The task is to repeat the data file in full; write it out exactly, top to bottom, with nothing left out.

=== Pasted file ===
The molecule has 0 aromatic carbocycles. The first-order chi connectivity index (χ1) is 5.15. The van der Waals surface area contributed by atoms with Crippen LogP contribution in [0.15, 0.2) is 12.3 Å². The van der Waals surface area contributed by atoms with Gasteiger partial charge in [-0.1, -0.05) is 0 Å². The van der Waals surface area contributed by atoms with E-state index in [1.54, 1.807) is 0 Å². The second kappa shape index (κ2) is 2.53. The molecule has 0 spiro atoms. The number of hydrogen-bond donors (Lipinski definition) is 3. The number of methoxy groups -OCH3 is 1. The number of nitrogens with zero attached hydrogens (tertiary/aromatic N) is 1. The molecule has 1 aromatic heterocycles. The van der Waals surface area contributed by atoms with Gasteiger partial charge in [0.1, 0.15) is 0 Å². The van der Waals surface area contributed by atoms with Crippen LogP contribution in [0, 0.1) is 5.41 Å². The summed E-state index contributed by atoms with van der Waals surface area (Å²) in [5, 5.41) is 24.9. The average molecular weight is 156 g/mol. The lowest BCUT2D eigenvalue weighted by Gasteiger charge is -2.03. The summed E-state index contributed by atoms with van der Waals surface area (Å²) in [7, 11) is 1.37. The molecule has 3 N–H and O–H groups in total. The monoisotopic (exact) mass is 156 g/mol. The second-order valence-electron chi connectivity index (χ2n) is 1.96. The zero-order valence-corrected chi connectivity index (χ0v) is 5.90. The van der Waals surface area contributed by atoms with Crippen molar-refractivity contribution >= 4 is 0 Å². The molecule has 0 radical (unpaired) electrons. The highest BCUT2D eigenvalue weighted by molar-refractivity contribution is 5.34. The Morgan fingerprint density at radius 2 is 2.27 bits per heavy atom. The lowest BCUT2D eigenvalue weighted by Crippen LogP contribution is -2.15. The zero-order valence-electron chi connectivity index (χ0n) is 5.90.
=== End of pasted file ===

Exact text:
The molecule has 0 aromatic carbocycles. The first-order chi connectivity index (χ1) is 5.15. The van der Waals surface area contributed by atoms with Crippen LogP contribution in [0.15, 0.2) is 12.3 Å². The van der Waals surface area contributed by atoms with Gasteiger partial charge in [-0.1, -0.05) is 0 Å². The van der Waals surface area contributed by atoms with E-state index in [1.54, 1.807) is 0 Å². The second kappa shape index (κ2) is 2.53. The molecule has 0 spiro atoms. The number of hydrogen-bond donors (Lipinski definition) is 3. The number of methoxy groups -OCH3 is 1. The number of nitrogens with zero attached hydrogens (tertiary/aromatic N) is 1. The molecule has 1 aromatic heterocycles. The van der Waals surface area contributed by atoms with Gasteiger partial charge in [0.1, 0.15) is 0 Å². The van der Waals surface area contributed by atoms with Crippen LogP contribution in [0, 0.1) is 5.41 Å². The summed E-state index contributed by atoms with van der Waals surface area (Å²) in [5, 5.41) is 24.9. The average molecular weight is 156 g/mol. The lowest BCUT2D eigenvalue weighted by Gasteiger charge is -2.03. The summed E-state index contributed by atoms with van der Waals surface area (Å²) in [7, 11) is 1.37. The molecule has 3 N–H and O–H groups in total. The monoisotopic (exact) mass is 156 g/mol. The second-order valence-electron chi connectivity index (χ2n) is 1.96. The zero-order valence-corrected chi connectivity index (χ0v) is 5.90. The van der Waals surface area contributed by atoms with Crippen molar-refractivity contribution >= 4 is 0 Å². The molecule has 0 radical (unpaired) electrons. The highest BCUT2D eigenvalue weighted by molar-refractivity contribution is 5.34. The Morgan fingerprint density at radius 2 is 2.27 bits per heavy atom. The lowest BCUT2D eigenvalue weighted by Crippen LogP contribution is -2.15. The zero-order valence-electron chi connectivity index (χ0n) is 5.90.